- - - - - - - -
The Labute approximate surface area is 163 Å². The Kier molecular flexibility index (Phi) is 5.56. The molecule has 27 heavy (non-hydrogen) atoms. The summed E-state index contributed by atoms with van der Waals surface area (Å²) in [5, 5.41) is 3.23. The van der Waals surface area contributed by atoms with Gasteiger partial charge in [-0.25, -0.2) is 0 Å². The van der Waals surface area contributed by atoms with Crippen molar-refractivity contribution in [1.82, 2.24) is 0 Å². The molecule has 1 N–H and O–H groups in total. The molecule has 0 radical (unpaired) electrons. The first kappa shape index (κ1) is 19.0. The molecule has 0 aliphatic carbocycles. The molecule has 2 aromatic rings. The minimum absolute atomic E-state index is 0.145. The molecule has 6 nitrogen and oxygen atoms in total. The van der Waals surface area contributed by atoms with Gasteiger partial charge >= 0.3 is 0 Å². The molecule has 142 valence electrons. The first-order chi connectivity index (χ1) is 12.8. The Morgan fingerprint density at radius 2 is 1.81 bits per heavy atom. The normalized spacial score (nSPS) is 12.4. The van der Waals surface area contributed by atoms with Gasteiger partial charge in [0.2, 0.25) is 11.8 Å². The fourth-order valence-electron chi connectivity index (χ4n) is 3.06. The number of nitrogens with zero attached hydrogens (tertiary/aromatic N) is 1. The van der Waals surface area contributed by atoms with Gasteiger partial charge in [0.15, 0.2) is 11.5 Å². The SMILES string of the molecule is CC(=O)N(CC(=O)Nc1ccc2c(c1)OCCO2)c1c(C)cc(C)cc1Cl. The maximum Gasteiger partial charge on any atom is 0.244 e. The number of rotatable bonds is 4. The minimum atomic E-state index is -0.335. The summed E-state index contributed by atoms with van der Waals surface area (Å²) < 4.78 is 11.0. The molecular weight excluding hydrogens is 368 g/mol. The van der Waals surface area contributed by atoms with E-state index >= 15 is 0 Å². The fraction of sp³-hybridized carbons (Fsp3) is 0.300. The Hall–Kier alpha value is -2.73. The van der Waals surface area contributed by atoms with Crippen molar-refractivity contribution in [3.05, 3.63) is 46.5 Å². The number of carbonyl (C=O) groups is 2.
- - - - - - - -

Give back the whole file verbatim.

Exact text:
The Labute approximate surface area is 163 Å². The Kier molecular flexibility index (Phi) is 5.56. The molecule has 27 heavy (non-hydrogen) atoms. The summed E-state index contributed by atoms with van der Waals surface area (Å²) in [5, 5.41) is 3.23. The van der Waals surface area contributed by atoms with Gasteiger partial charge in [-0.25, -0.2) is 0 Å². The van der Waals surface area contributed by atoms with Crippen molar-refractivity contribution in [1.82, 2.24) is 0 Å². The molecule has 1 N–H and O–H groups in total. The molecule has 0 radical (unpaired) electrons. The first kappa shape index (κ1) is 19.0. The molecule has 0 aliphatic carbocycles. The molecule has 2 aromatic rings. The minimum absolute atomic E-state index is 0.145. The molecule has 6 nitrogen and oxygen atoms in total. The van der Waals surface area contributed by atoms with Gasteiger partial charge >= 0.3 is 0 Å². The molecule has 142 valence electrons. The first-order chi connectivity index (χ1) is 12.8. The Morgan fingerprint density at radius 2 is 1.81 bits per heavy atom. The normalized spacial score (nSPS) is 12.4. The van der Waals surface area contributed by atoms with Gasteiger partial charge in [0.2, 0.25) is 11.8 Å². The fourth-order valence-electron chi connectivity index (χ4n) is 3.06. The number of nitrogens with zero attached hydrogens (tertiary/aromatic N) is 1. The van der Waals surface area contributed by atoms with Gasteiger partial charge in [0.15, 0.2) is 11.5 Å². The SMILES string of the molecule is CC(=O)N(CC(=O)Nc1ccc2c(c1)OCCO2)c1c(C)cc(C)cc1Cl. The maximum Gasteiger partial charge on any atom is 0.244 e. The number of rotatable bonds is 4. The minimum atomic E-state index is -0.335. The summed E-state index contributed by atoms with van der Waals surface area (Å²) < 4.78 is 11.0. The molecular weight excluding hydrogens is 368 g/mol. The van der Waals surface area contributed by atoms with E-state index >= 15 is 0 Å². The fraction of sp³-hybridized carbons (Fsp3) is 0.300. The Hall–Kier alpha value is -2.73. The van der Waals surface area contributed by atoms with Crippen molar-refractivity contribution in [3.05, 3.63) is 46.5 Å². The number of carbonyl (C=O) groups is 2.